The forest dream in Diani
Posted On 19th November 2017
Human beings are their own worst enemies. The need for comfort is more often than not accompanied by an ironic sacrifice of the chief spine and sustainer of life; the environment. The best getaway destinations sadly are most guilty of this crime. The ruthless clearing of flora to create space for lifeless structures to house guests inadvertently followed by unbearable weight as the incessant traffic pounds on while gasping for air through the thick murk is what the martyr Environment endures silently.
Diani on Kenya’s South Coast is arguably one of the most popular holiday get-away the country has to offer with innumerable accommodation facilities to boot. However, very few first time visitors from world over who flock around it for a taste of paradise notice the lurking curse even as the environment groans as she struggles with continued battering.
A glimmer of hope, as I would find out, that not all establishments have turned a blind eye to the destruction. Working with the environment rather than against it while still running business is a possibility as one establishment proved. Forest dream Resort on Diani Beach Road as its name suggests has successfully managed to co-exist with nature; giving back more that it takes.
A ferry sail from mainland Mombasa over to Likoni followed by a thirty minute mini-van drive led me to Ukunda Post Office from where I would be transferred to Forest Dream. A few minutes later, one Tim van Velzen picked me up for a ten minute drive that gave more than I had bargained for. Through Tim’s eyes, mine were opened to the danger human influence poses to the environment. A pale shadow is what remains of Diani Beach Road which was at one time a plush boulevard. Developers keen to capitalise on the imminent tourist gains Diani has to offer fall indigenous forest without batting an eye-lit.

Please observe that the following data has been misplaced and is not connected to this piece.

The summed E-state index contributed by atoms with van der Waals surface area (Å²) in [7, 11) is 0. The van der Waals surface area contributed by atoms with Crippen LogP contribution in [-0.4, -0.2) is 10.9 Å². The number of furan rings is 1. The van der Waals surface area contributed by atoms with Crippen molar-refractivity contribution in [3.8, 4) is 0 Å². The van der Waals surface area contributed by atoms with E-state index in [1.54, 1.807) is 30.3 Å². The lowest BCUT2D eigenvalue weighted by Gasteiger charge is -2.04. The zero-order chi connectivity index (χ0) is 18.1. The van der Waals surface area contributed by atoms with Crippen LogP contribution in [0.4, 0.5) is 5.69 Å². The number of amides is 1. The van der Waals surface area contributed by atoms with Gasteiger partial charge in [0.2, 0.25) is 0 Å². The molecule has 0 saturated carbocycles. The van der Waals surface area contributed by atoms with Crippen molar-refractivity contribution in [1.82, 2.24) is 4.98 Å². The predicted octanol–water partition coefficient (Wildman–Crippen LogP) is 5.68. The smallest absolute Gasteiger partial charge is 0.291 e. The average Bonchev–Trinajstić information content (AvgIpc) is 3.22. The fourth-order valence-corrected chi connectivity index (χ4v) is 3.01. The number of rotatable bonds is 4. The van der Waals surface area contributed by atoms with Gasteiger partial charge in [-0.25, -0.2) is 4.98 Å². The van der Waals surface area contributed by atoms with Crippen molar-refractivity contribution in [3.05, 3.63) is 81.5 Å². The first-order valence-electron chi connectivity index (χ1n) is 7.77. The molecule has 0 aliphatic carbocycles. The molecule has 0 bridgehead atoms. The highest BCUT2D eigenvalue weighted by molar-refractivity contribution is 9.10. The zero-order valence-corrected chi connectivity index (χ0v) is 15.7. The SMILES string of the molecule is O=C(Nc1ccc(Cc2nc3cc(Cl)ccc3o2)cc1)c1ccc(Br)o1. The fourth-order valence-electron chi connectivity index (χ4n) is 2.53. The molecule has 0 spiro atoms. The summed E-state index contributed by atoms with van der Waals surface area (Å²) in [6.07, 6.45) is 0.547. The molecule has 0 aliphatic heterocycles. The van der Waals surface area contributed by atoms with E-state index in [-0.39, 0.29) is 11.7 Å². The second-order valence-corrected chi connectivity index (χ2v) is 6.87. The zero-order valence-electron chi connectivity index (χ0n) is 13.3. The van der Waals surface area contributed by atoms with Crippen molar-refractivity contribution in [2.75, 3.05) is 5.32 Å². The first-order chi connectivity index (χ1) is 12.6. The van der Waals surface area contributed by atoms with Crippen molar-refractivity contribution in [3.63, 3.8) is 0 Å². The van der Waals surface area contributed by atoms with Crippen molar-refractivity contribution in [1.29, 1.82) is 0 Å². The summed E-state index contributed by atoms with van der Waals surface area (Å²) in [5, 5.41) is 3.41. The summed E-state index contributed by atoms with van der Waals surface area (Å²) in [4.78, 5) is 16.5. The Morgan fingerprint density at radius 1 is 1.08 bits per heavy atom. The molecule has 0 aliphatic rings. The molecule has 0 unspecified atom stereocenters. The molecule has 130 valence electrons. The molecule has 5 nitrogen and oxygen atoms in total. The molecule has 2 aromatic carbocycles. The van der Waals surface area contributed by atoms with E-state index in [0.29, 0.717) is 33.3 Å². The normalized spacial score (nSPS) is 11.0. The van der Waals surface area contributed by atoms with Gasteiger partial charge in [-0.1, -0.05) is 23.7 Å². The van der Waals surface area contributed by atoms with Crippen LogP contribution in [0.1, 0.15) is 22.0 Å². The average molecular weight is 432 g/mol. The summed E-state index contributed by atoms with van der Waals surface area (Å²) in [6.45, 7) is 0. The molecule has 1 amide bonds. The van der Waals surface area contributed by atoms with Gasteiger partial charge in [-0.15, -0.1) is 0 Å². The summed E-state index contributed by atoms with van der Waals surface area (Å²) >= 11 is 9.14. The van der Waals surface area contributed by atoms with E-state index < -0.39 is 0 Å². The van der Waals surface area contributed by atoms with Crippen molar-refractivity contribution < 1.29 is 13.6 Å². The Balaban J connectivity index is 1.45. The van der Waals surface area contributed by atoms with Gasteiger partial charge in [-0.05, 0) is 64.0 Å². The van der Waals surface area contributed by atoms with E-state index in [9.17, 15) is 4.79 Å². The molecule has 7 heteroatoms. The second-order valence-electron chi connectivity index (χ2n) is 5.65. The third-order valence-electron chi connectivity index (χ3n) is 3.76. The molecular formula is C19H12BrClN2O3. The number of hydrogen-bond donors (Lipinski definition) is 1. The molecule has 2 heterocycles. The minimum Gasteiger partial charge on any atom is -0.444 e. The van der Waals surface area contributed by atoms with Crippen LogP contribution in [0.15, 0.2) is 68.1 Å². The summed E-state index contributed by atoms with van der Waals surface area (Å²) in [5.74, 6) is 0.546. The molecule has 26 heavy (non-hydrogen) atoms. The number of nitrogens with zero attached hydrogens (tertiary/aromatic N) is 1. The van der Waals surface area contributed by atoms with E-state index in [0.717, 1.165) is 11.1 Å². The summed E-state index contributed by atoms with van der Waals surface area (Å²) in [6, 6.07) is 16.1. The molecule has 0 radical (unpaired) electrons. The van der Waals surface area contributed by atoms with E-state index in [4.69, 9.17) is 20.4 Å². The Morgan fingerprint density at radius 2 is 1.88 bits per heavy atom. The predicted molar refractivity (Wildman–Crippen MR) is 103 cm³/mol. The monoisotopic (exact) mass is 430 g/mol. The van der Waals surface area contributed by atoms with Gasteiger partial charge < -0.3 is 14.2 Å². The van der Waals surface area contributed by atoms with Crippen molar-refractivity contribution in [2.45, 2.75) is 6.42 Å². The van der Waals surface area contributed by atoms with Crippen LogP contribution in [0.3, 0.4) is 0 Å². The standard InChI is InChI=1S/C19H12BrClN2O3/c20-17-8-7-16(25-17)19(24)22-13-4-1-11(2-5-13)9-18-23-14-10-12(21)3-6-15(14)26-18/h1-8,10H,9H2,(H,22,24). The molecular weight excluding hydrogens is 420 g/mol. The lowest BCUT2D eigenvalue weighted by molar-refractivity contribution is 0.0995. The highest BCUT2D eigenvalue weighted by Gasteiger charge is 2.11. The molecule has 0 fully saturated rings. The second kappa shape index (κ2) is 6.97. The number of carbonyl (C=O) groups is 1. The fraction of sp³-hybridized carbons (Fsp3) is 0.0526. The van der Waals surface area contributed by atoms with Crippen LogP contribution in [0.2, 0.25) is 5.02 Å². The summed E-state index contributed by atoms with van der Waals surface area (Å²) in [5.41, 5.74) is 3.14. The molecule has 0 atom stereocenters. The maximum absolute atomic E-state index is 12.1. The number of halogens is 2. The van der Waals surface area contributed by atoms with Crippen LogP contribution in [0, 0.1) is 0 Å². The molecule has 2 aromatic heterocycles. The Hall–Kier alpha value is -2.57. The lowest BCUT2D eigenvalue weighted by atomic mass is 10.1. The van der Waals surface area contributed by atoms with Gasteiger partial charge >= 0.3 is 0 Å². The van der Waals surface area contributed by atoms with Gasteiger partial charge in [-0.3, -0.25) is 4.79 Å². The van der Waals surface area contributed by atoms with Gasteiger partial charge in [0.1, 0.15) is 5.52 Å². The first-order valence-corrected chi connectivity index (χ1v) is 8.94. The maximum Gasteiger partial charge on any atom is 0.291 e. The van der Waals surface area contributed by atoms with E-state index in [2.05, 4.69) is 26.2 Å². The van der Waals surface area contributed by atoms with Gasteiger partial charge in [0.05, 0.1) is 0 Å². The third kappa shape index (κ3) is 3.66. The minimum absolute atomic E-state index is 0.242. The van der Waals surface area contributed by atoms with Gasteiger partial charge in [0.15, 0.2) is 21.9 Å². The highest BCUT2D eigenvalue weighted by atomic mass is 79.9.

As we engaged in a discussion on the threat this precedence posed, we drove past a signboard depicting a monkey which I was informed is the resort’s trademark before branching off onto a dirt road with heavy bush. After a short stretch, a protective wall with the characteristic monkey imprint ushered us into Forest dream and as the manned gates closed behind us, a friendly yet fierce looking Rottweiler welcomed us.
As we stepped into the lobby, my contact, the resort’s marketing manager Nicoline Banvick took over from Tim; acquainting me with the dream as I savoured the quaint charm this boutique churns. We walked over, drink in hand, to the adjoining restaurant set in close proximity to a giant pool complete with a bar and an adult size water slide. My appetite was ravenous, probably triggered by the fact that it was way past lunch time could not be restrained any longer as I opted to dine before the tour. An extremely courteous waitress added to the delight that was the Pasta Sugo she served. As we ate, Nicoline shared what Tim’s modest nature did not allow. Forest Dream, a family run enterprise was a dream gradually actualised Kees van Velzen, Tim’s father for more than twenty years.
After falling in love with Kenya, the Dutch nature loving national purchased a twenty acre piece of bare shrub land. With a hotel and forest in mind, Mr Kees embarked on an ambitious project to create the two. This he achieved with all the help he could get deliberately introducing and giving most of the land to indigenous vegetation as the hotel took the remaining part. Soon enough wildlife escaping persecution from their natural habitats which was being invaded, found sanctuary at the hotel. Dik dik, the elusive bush baby as well as different species of birds and monkeys now call the Forest dream home.